How to go about it

Despite the benefits, registering as a business should not be rushed into unless you have started to sell work, or be paid fees for any other freelance work such as undertaking workshops, commissions or assisting others. Technically you should register with the HMRC as soon as you start spending money on your business, such as buying materials, making samples, paying for business start-up courses, photography, setting up websites, printing market materials, etc.

If you are earning money and haven't registered then see Step Seven: Registration.

A number of recent arts graduates may be surviving on a mixture of welfare benefits and part-time work, and stepping into official 'trading status' can be a big step.
Remember: it is perfectly legal to be an 'employee' of an organisation or company (e.g. having a part or full-time job working in a shop or restaurant) and be self-employed at the same time.

It’s important to be aware of the term ‘business’.  Some people refer to themselves as being ‘self-employed’ whilst others may lay claim to the term ‘freelancer’ which really means working for companies as a ‘contractor’ rather than as an ‘employee’ for set lengths of time, hours, days, weeks, months, etc. When you are properly employed by an organisation or business you are covered by employer’s insurance policy and your income tax and national insurance contributions are deducted at source. When working as self-employed or freelance you are responsible for paying your own tax, NI and insurances.

However, even if you do have a full or part-time job, it is wise to read your employment contracts especially if working in hi-tech industries or have specialist roles within larger firms. Usually for most employed work (P.A.Y.E), there are no restrictions on running a business (being self-employed) outside contracted hours. However, it is wise to read your employment contracts that there are no restrictions on running a business outside contracted hours.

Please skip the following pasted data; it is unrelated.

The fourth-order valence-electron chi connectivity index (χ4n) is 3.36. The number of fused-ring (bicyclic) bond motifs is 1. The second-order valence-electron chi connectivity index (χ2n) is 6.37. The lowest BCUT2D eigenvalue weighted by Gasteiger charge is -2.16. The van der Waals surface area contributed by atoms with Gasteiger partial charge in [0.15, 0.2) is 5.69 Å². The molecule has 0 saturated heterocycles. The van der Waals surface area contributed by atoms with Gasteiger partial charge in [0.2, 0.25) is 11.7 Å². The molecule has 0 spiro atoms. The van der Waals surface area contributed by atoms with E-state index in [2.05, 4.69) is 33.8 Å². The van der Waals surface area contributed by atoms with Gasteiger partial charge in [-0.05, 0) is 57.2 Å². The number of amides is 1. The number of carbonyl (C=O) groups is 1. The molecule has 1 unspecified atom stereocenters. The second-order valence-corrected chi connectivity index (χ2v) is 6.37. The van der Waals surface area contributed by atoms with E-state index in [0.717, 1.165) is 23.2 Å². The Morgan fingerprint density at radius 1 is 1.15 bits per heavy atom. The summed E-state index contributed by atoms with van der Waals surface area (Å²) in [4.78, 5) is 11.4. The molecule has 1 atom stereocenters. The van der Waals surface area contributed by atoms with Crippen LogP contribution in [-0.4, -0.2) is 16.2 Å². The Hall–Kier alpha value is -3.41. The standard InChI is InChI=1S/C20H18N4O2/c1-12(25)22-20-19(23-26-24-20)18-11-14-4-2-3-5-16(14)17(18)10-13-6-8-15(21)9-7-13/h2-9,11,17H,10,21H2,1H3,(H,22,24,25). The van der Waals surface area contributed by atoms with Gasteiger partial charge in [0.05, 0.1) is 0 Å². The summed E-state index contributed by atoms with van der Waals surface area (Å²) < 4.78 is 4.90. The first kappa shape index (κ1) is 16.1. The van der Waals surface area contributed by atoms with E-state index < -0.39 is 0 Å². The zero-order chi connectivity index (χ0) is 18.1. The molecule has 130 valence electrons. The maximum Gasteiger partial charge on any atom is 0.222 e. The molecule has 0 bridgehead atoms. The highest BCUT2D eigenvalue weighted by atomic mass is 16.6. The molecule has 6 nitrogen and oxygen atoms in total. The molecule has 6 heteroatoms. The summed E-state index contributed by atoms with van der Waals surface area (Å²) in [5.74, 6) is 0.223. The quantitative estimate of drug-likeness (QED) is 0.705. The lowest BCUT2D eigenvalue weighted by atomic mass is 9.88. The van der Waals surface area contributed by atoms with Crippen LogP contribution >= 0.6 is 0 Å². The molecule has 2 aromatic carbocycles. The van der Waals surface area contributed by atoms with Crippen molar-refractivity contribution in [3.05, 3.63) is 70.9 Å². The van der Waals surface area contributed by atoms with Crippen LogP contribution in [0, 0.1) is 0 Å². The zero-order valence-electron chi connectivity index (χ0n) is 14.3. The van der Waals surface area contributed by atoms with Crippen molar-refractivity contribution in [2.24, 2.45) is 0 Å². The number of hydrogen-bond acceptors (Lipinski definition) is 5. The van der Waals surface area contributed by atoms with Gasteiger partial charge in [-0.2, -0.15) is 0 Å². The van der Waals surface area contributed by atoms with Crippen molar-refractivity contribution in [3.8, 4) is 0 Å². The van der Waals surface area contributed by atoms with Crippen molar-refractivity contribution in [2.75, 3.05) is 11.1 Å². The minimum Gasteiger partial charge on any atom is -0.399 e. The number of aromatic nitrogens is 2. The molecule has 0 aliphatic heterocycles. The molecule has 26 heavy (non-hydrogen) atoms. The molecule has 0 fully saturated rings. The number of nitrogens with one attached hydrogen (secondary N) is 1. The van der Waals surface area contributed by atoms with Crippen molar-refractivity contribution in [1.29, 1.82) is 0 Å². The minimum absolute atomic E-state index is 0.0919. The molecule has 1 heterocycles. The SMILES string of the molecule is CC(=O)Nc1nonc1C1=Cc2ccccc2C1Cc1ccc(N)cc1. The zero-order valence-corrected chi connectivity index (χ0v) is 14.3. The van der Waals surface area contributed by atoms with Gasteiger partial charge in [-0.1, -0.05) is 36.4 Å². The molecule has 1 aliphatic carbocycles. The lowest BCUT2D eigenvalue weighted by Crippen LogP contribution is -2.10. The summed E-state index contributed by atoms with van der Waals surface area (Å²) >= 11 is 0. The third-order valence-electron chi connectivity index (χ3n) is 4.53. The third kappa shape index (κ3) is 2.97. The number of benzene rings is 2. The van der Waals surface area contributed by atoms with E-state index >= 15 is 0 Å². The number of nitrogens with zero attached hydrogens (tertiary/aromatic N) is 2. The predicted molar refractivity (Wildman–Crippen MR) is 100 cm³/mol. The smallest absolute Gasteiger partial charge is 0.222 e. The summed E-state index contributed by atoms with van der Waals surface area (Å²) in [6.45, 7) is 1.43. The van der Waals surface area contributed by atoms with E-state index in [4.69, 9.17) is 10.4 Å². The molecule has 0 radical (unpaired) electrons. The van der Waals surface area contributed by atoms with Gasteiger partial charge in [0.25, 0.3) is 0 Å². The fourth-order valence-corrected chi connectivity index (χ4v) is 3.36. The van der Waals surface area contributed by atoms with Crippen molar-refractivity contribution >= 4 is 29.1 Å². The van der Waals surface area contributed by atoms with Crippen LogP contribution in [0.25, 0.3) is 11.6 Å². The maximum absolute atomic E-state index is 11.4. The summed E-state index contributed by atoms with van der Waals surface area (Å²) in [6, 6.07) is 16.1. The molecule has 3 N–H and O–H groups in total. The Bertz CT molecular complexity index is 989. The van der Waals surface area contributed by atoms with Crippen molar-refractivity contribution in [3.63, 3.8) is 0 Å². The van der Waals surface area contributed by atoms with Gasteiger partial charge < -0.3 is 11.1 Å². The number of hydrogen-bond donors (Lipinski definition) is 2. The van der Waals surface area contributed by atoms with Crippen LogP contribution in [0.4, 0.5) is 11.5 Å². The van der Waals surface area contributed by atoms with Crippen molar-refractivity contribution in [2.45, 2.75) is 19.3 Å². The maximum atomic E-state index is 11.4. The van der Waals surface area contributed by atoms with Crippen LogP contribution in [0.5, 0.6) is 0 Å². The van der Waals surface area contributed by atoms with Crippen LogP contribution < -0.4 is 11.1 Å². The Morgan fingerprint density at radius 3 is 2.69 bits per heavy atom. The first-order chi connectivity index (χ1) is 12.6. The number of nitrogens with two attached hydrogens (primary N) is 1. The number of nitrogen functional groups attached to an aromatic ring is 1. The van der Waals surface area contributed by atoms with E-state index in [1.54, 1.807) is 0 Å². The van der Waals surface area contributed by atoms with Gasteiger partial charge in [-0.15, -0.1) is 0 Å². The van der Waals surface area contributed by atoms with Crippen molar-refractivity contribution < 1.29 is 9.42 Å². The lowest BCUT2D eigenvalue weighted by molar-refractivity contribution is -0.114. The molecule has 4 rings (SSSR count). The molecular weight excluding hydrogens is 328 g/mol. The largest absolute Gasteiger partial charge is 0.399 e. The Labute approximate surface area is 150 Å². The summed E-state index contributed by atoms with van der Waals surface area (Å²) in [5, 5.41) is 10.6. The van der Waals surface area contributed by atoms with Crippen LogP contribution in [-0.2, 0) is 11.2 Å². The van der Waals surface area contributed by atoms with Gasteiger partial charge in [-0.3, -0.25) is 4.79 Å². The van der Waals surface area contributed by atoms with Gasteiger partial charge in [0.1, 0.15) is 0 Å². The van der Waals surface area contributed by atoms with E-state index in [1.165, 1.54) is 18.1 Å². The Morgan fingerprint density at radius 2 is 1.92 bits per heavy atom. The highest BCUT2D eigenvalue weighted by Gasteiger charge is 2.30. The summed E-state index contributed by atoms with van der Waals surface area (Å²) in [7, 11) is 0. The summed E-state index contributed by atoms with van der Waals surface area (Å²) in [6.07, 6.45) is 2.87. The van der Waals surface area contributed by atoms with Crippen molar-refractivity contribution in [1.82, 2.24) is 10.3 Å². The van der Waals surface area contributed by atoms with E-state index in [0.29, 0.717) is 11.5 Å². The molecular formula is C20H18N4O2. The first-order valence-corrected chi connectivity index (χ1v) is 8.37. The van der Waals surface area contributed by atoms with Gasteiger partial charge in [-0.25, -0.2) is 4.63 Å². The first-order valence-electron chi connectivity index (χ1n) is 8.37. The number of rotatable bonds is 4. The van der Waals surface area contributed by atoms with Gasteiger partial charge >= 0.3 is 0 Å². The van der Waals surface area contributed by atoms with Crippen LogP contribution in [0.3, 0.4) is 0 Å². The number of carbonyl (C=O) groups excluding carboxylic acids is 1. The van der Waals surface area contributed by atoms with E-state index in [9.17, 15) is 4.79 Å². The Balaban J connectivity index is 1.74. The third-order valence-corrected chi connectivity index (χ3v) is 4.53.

Many creative people who trade also rely on another source of income from employment. It is useful to have a part-time job during the first years of trading for increased financial support whilst establishing a practice or creative business.

From the moment you decide set up a business or become self-employed, it can be a good idea to allow some time before commencing; this is called the 'pre-start-up' period and could last between 8 and 12 months. This time can be used to undertake research and attend business courses. Registering as self-employed is relatively straight forward, though you need to fully understand the process. You should really register as self-employed if you start spending money on your art or design practice, but you have to register by law, which is free by the way, when you start earning any money from sales or other freelance opportunities, see Step Seven: Registration.
This article is from the Artlaw Archive of Henry Lydiate's columns published in Art Monthly since 1976, and may contain out of date material.
The article is for information only, and not for the purpose of providing legal advice.
Readers should consult a solicitor for legal advice on specific matters. Artists can get free online legal information from Artquest.